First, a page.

The factorial n! of a natural number is recursively defined as
L. Euler found that it is possible to define a function of a real (or complex) variable Γ(x) ('Gamma of x') with the same recursive property
If we apply such function to an argument x+1 coincident with a natural number, we have
So Γ, for natural arguments, produces values identical to those of the factorial
Euler was able to express the function Γ in this way:
In fact the definition (4) gives
and also
In particular, if x coincides with the natural number n, we can write the following equalities
Using the second one of the equalities (2), given , we can calculate the values for each natural number n ≥ 1.
With t=z^{2}, we have
The last integral is a well known gaussian integral and has value . Therefore
The values of Γ for subsequent increments by 1 of the argument can be obtained recursively
In general, for n ≥ 0,
In the equality (8) the double question mark represents the double factorial of the natural number before it, that is, if the number is odd, the product of the number itself by all the preceding odd numbers, and, if the number is even, the product of the number itself by all the preceding even numbers. Moreover we assume -1!! = 0!! = 1
The equalities (7) e (8) allow to extend the definition of the factorial from the set of the natural numbers to the set in the following way
In particular
From the second one of the equalities (2) we have also
therefore
and recursively
In general, for n ≥ 0,
We can therefore define the values of the factorials also on the set in the following way
In particular
The following Javascript application allows you to approximate the values of Γ(x) for real or complex arguments.
If your browser does not allow the iframe
tag, you can directly open its page.
In the input field you can use the decimal digits, the constants P for π,
E for the exponential notations and I for the imaginary unit.
The definition of the double factorial of a natural number, in a similar way as for the factorial, implies the following recursive relation
if we use these relations for numbers less than 1, we obtain
In general, for n ≥ 1,
Therefore it is possible to calculate the double factorial of a negative integer if it is odd. But this calculation is not possible for a negative integer if it is even because the calculation of (-2)!! implies the division by 0.
The equality (11) allows us to calculate binomial coefficient like .
In fact, if we express binomial coefficients in terms of factorials, we have
If k=0, we have immediately
and, for k≥1
In particular:
If we now compare this sequence with the sequence of the coefficients of the powers of the variable x in the Maclaurin series expansion of the square root of (1-x) (for x real and ≤1)
we see that these series coincide. Therefore we can write
This identity allows us to apply something like the binomial theorem also when the exponent of the binomial isn't a natural number.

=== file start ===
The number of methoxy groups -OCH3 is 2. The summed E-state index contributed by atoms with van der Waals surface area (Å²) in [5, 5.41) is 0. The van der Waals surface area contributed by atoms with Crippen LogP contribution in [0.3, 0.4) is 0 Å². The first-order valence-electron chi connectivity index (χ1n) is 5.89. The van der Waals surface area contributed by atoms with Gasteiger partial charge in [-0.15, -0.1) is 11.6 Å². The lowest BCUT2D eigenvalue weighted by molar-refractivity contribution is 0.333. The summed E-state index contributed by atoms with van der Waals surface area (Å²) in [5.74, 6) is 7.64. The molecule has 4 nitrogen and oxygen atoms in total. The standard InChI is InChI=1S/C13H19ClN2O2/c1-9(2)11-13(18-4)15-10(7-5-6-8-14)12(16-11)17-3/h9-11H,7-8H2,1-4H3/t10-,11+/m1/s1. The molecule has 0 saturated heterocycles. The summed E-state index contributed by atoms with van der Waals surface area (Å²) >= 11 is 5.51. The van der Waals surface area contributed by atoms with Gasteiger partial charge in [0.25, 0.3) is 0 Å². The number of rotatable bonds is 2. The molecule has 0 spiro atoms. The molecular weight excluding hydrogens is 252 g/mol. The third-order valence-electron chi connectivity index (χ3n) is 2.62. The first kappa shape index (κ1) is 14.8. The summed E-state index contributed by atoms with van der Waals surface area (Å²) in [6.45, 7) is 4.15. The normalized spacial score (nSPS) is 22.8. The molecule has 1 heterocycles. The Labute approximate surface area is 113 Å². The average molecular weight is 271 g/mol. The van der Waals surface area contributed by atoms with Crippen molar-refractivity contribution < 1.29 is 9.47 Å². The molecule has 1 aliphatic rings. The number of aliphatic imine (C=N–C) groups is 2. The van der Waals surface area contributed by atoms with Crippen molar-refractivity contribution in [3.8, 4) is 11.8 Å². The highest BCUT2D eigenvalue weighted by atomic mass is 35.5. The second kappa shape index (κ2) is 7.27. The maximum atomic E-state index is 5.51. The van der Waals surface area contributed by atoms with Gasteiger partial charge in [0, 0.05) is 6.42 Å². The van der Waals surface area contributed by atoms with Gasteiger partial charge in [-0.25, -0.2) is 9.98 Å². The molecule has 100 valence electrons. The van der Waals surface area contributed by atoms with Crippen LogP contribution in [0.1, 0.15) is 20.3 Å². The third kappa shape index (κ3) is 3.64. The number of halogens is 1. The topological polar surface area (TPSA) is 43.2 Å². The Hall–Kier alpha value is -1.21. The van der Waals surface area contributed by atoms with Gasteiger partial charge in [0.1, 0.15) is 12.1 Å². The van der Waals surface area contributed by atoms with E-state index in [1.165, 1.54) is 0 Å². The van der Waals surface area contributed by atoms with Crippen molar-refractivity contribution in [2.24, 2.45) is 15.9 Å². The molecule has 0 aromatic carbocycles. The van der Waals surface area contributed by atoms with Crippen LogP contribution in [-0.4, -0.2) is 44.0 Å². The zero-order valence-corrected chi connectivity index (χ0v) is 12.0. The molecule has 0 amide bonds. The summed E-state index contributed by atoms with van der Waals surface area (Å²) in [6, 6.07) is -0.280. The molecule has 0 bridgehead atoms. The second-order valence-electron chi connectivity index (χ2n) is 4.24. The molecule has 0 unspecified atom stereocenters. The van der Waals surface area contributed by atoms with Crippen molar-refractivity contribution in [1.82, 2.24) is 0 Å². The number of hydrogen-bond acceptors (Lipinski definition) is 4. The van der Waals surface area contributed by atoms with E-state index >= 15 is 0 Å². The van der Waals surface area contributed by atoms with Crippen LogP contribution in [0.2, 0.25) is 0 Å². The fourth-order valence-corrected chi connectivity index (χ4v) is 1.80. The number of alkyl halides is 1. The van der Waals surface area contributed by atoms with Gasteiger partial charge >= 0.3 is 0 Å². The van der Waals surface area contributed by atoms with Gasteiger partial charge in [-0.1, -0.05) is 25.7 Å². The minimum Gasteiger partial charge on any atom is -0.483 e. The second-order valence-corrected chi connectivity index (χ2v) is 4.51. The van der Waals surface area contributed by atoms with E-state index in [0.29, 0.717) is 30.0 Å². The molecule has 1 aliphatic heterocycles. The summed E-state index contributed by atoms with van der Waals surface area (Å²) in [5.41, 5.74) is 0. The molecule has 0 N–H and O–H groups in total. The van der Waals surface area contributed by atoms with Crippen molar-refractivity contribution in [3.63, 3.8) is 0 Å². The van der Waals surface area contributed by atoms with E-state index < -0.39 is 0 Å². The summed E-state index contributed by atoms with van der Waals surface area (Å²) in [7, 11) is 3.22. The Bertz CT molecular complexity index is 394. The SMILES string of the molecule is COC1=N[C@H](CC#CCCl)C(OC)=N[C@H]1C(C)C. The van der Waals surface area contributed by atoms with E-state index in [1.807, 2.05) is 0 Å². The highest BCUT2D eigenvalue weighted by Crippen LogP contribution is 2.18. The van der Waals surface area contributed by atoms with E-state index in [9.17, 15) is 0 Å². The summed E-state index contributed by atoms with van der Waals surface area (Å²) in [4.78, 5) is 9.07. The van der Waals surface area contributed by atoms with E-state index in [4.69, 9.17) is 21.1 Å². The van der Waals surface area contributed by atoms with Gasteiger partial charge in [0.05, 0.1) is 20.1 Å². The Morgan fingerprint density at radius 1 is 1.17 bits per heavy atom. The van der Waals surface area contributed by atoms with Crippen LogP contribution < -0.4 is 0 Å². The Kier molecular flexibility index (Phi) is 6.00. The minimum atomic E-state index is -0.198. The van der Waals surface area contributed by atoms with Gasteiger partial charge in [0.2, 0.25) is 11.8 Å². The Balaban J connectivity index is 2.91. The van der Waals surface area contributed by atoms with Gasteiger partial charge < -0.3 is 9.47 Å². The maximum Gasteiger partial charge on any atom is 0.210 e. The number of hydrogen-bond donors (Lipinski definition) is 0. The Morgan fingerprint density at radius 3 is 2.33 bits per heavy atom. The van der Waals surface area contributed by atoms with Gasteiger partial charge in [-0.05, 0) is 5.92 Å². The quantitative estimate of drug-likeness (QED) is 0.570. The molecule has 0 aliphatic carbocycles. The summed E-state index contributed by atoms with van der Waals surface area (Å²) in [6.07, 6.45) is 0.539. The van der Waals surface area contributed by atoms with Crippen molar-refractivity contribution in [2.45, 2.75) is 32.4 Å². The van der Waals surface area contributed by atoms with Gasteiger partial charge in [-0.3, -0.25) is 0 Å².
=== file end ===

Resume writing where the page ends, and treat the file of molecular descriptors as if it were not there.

But we can do the same if, instead of , the first term of the binomial coefficient is any real number r. In fact, given G = Γ(r), we have
and also
In general, for n natural ≥ 1,
Finally
and, more synthetically,
Examples.
Negative integers.
Rational numbers.
Real numbers.
Complex numbers.
The equation (13) allows us to obtain the series expansion of many functions avoiding the laborious derivations needed by the method of Maclaurin.
The following Javascript application allows you to approximate the values of the binomial coefficients for real or complex arguments.
If your browser does not allow the iframe
tag, you can directly open its page.
In the input field you can use the decimal digits, the constants P for π,
E for the exponential notations and I for the imaginary unit.
If in the integral in the identity (7) we let
we obtain
that is
If we now multiply and divide the integrand function by e^{n} and extract from the integral the factors that does not depend on the integration variable y, we have
The derivative of the integrand function with respect to y is
therefore f(y) has an absolute maximum for y=1. In order to approximate the integral, we may express it as a function of w = y-1
and then approximate the integrand function f(w) in the following way (see MathWorld):
we calculate the logarithm of the function
if n is large enough, the function approaches quickly to 0 on the left and on the right of the maximizing argument, so we can assume the absolute value of w near to 0; for w such that |w|<1 we can expand the logarithm using the Mercator's series
and therefore
If we truncate the expansion at the first order term, we have
that is
Now we have
Since by hypothesis the function f(w) goes quickly to 0 in a neighbourhood of 1, the value of this integral does not change appreciably if we extend the limits from -∞ to +∞
The integral in the right side is a Gaussian integral and has value ; therefore we have
and finally
The formula (14) is the Stirling's approximation to n! and is very useful in several probabilistic and statistical calculations.
For example:
for 10! instead of the correct value 3628800 it gives 3598697; the error is 8 ‰;
for 100! the error is 0.8 ‰;
for 1000! the error is 0.08 ‰.
It is often useful to calculate the logarithm of the factorial. From (15) we have
For large n the last term is negligible and we can simply write
The following Javascript application allows you to compare the exact value of the factorial of a natural number
with that obtained with the Stirling's approximation.
If your browser does not allow the iframe
tag, you can directly open its page.